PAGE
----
My New Glasses

At the end of April, I started suffering from headaches. These have since been diagnosed as 'stress induced migraines’, but I elected to visit the optician in case my eyes were the cause. Sure enough, he suggested I obtain a pair of glasses, which I agreed to try. I bought the cheapest possible frames though had them coated with some kind of anti-reflective tint to guard against screen-induced eyestrain. I was a little sceptical of his recommendation; the establishment’s profits surely depend on sales and a recommendation would surely assist the monthly margins. At the weekend, the glasses arrived. They make quite difference. Blurred words which I had learned to ignore can now be read; there is a clarity I have not enjoyed for some years. Even typing these words is causing me to repeatedly lift up my glasses to marvel at the difference. There is nothing remarkable about this, of course; people who get glasses for the first time are bound to think such things. Yet the thought occurred to me that I would never have known my eyes were declining until I had something with which to gauge them. Eyesight generally wanes at a gradual rate, so one may hardly notice the difference. We assume we can see as well as ever when in fact we grow blinder by the day.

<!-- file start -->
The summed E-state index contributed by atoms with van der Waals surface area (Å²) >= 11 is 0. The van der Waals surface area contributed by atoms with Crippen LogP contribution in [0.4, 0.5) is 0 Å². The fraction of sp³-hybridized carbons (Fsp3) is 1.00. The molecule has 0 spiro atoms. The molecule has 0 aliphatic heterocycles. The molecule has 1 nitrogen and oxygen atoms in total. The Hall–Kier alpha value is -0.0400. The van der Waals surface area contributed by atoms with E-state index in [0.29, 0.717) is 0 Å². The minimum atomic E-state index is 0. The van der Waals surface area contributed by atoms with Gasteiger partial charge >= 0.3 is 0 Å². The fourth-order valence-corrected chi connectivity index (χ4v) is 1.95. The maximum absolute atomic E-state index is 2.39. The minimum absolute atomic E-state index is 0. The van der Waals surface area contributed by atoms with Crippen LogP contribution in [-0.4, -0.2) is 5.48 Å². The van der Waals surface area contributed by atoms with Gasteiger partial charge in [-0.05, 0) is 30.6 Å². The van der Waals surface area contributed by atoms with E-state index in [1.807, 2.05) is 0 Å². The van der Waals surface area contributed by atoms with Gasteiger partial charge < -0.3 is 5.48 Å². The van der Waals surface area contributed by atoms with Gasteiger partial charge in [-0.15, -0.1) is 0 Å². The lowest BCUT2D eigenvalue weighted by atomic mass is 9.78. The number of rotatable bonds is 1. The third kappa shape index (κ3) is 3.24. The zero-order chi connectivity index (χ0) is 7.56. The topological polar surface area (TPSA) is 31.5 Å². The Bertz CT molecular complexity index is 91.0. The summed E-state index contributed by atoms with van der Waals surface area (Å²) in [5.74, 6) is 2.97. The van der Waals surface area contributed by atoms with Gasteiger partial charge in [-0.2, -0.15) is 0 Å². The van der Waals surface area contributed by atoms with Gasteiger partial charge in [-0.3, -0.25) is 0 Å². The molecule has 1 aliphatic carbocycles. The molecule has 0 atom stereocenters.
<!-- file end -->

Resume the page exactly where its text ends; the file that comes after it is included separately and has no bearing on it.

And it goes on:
The Bible uses blindness, a condition for which ancient folk had far less recourse than we moderns, as a picture of spiritual understanding. Of Christ, Isaiah the prophet writes:

Then the eyes of the blind shall be opened, and the ears of the deaf shall be unstopped 35:5;

His mission would be

to open blind eyes, to bring out prisoners from the prison, those who sit in darkness from the prison house. 42:7

When we live by and in Christ’s light, we see further, brighter, closer and better.